Editorial: By Lauren Stinson
Gaining ownership over the language within our community is a crucial step toward creating agency over our identities and our narratives as individuals.
But, I’ve found that the discussion around disability and language is sometimes seen as taboo, so the complexity that surrounds it isn’t explored as much as I think it should be.
There are many types of disabilities, from visible to invisible, mental to physical, and the way people choose to express their identity is incredibly varied. There is no right or wrong way for that expression. A person’s disabled identity is unique to them and chosen by them.
The history of the language we use around disability was created by doctors and the medical model, not the disabled community itself. Many of us feel it’s of utmost importance that disabled people reclaim or create new language that speaks for us and not about us.
Doctors have historically been seen as the experts on the disabled experience with the unsurprising result that the disabled community has been objectified by language that focused on medical care and “fixing” the individual. Disability was not seen as a natural phenomenon or just part of human experience. Instead, the language focused on disability as negative—something to be cured.
Reclaiming and Recreating Language
There are two major divides in the language landscape about “disability.” One group wants to reclaim the word “disability.” The other wants to replace it with new language. Both groups want the same thing: power over their own identity as members of the disabled community. You can read more about these language choices on page 17.
I use “identity-first” language and will use it throughout this piece. I identify as a disabled person. I also identify as a proud cripple.
Through personal acts of reclaiming and recreating language, we take pride in our own identity as disabled people. This is actually quite a radical act. It’s in direct defiance of society’s dominating views on disability.
Taking pride in your disabled identity disrupts the idea that being “able-bodied” or doing things the “able-bodied” way is the ideal. This creates an opportunity to redefine how disabled people can function and take part in society.
Having pride in your disability makes disability visible, instead of something to hide or ignore. And, with visibility, comes the opportunity to create fundamental change.
Taking pride in your disabled identity allows you to fully accept yourself and to no longer see your disability in a negative way. Disability becomes an aspect of what makes you who you are as a person. Language plays a crucial role in building the self-love and acceptance that are essential for living a healthy and fulfilled life as a disabled person.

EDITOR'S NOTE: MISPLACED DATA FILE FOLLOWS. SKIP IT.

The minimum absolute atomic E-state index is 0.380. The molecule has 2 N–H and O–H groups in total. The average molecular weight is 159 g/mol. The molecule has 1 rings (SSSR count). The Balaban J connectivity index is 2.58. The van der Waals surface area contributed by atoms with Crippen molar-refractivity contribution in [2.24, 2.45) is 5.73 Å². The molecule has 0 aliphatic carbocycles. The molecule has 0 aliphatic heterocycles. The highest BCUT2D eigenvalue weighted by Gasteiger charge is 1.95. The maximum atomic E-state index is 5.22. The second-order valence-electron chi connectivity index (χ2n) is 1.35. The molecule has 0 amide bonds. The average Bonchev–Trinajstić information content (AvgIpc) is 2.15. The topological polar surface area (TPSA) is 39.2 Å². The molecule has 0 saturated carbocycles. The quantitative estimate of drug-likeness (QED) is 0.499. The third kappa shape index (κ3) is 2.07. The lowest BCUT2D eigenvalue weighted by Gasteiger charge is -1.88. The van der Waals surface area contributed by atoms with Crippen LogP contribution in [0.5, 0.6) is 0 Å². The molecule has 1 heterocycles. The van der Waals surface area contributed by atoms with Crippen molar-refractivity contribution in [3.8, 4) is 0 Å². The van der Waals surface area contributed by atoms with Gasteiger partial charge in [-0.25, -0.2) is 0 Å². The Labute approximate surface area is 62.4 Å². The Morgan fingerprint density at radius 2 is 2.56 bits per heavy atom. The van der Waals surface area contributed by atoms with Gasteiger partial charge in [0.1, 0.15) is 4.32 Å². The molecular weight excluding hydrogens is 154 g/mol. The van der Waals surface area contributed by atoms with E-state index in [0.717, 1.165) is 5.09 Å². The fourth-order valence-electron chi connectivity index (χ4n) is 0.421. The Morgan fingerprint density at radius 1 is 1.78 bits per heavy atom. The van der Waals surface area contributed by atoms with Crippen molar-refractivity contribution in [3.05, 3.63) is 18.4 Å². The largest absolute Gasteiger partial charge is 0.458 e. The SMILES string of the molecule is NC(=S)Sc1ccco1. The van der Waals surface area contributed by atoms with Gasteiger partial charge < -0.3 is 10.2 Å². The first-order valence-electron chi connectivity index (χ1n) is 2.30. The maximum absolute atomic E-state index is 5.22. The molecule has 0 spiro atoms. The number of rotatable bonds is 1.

My Own Evolution
As a child with a disability, I wanted to be what society saw as “normal,” but I did not fit into the box of perceived normalcy.
I never embraced or thought much about my “disabled identity.” It was just something that was there and often needed to be dealt with in a practical way.
It was not until I went to university, where I studied disability issues more closely and experimented with language, that I began to explore my disabled identity more deeply–academically and socially.
I was intrigued by the Cripple Punk movement that appeared on Tumblr during my undergrad in 2014. Cripple Punk defied society’s notions of what disability was and could be.
I tried it out! I enjoyed the fact that I could use the word “cripple” to describe myself and able-bodied people could not. It gave me power and control over my identity as a disabled individual that I had never experienced before. It gave me the mental space to become more accepting of and embrace the disabled part of myself.
I wanted to share this new empowering language with disabled friends, so I created Cripple Crew hats for us to wear (please see How Cripple Punk Changed My Life on page 16).
I remember talking about creating these hats with an able-bodied co-worker who warned me that they would be seen in a negative light. I ignored their advice and said, “Just watch me.”
It didn’t concern me too much whether my expression would make able-bodied people uncomfortable. The Cripple Crew hats were not about how they perceived me. The hats were meant to shatter able-bodied perceptions and help broaden the discussion around disability and language. I had the power over my own narrative around my disability. That is what mattered most to me.
Embracing Language Diversity
By reclaiming or creating a new language around disability and the disabled narrative, we can learn to embrace the differences that exist within the larger disability community.
Our varied perspectives can all contribute to creating fundamental changes in shared oppressive systems. After all, the disability community is the largest minority group in the world, making up 15–17 percent of the population–and almost a quarter of British Columbians identify as having a disability. If we can promote the range of positive expressions of our disabled identities through language, we can create solidarity in our community and work toward social change.
I hope that this Transition will be part of the forward-looking discussions around individual expressions of disability and identity. Language is constantly evolving and changing, mirroring the process of discovering your own identity.
Regardless of how you identify, being proud and accepting of who you are is truly beautiful.
Lauren Stinson is a Community Advocate with the Access RDSP Program at DABC.